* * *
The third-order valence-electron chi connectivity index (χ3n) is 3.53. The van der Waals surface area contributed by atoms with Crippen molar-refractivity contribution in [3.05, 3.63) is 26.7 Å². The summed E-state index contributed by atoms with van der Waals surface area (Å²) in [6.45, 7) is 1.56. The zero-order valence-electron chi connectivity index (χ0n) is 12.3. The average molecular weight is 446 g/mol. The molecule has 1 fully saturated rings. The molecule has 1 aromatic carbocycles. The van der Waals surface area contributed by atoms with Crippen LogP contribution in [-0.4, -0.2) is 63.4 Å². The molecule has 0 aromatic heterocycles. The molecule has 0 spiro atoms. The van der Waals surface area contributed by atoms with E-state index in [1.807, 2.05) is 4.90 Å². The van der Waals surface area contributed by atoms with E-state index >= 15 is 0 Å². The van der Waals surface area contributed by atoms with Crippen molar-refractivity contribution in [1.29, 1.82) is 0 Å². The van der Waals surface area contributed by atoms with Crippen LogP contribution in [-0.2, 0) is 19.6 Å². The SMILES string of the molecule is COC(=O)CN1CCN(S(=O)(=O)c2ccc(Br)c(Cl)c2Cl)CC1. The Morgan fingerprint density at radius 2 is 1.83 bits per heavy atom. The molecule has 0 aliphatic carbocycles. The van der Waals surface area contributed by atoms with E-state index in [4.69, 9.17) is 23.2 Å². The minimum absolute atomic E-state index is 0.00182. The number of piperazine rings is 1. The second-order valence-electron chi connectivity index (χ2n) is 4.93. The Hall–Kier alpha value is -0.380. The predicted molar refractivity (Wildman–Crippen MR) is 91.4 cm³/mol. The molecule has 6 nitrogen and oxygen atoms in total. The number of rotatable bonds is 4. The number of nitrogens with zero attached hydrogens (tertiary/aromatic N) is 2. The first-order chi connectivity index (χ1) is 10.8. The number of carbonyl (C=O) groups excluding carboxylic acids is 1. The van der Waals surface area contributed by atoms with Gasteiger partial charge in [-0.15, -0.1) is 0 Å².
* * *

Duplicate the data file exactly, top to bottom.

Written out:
The third-order valence-electron chi connectivity index (χ3n) is 3.53. The van der Waals surface area contributed by atoms with Crippen molar-refractivity contribution in [3.05, 3.63) is 26.7 Å². The summed E-state index contributed by atoms with van der Waals surface area (Å²) in [6.45, 7) is 1.56. The zero-order valence-electron chi connectivity index (χ0n) is 12.3. The average molecular weight is 446 g/mol. The molecule has 1 fully saturated rings. The molecule has 1 aromatic carbocycles. The van der Waals surface area contributed by atoms with Crippen LogP contribution in [-0.4, -0.2) is 63.4 Å². The molecule has 0 aromatic heterocycles. The molecule has 0 spiro atoms. The van der Waals surface area contributed by atoms with E-state index in [1.807, 2.05) is 4.90 Å². The van der Waals surface area contributed by atoms with E-state index >= 15 is 0 Å². The van der Waals surface area contributed by atoms with Crippen molar-refractivity contribution in [1.29, 1.82) is 0 Å². The van der Waals surface area contributed by atoms with Crippen LogP contribution in [-0.2, 0) is 19.6 Å². The SMILES string of the molecule is COC(=O)CN1CCN(S(=O)(=O)c2ccc(Br)c(Cl)c2Cl)CC1. The Morgan fingerprint density at radius 2 is 1.83 bits per heavy atom. The molecule has 0 aliphatic carbocycles. The van der Waals surface area contributed by atoms with E-state index in [4.69, 9.17) is 23.2 Å². The minimum absolute atomic E-state index is 0.00182. The number of piperazine rings is 1. The second-order valence-electron chi connectivity index (χ2n) is 4.93. The Hall–Kier alpha value is -0.380. The predicted molar refractivity (Wildman–Crippen MR) is 91.4 cm³/mol. The molecule has 6 nitrogen and oxygen atoms in total. The number of rotatable bonds is 4. The number of nitrogens with zero attached hydrogens (tertiary/aromatic N) is 2. The first-order chi connectivity index (χ1) is 10.8. The number of carbonyl (C=O) groups excluding carboxylic acids is 1. The van der Waals surface area contributed by atoms with Gasteiger partial charge in [-0.15, -0.1) is 0 Å².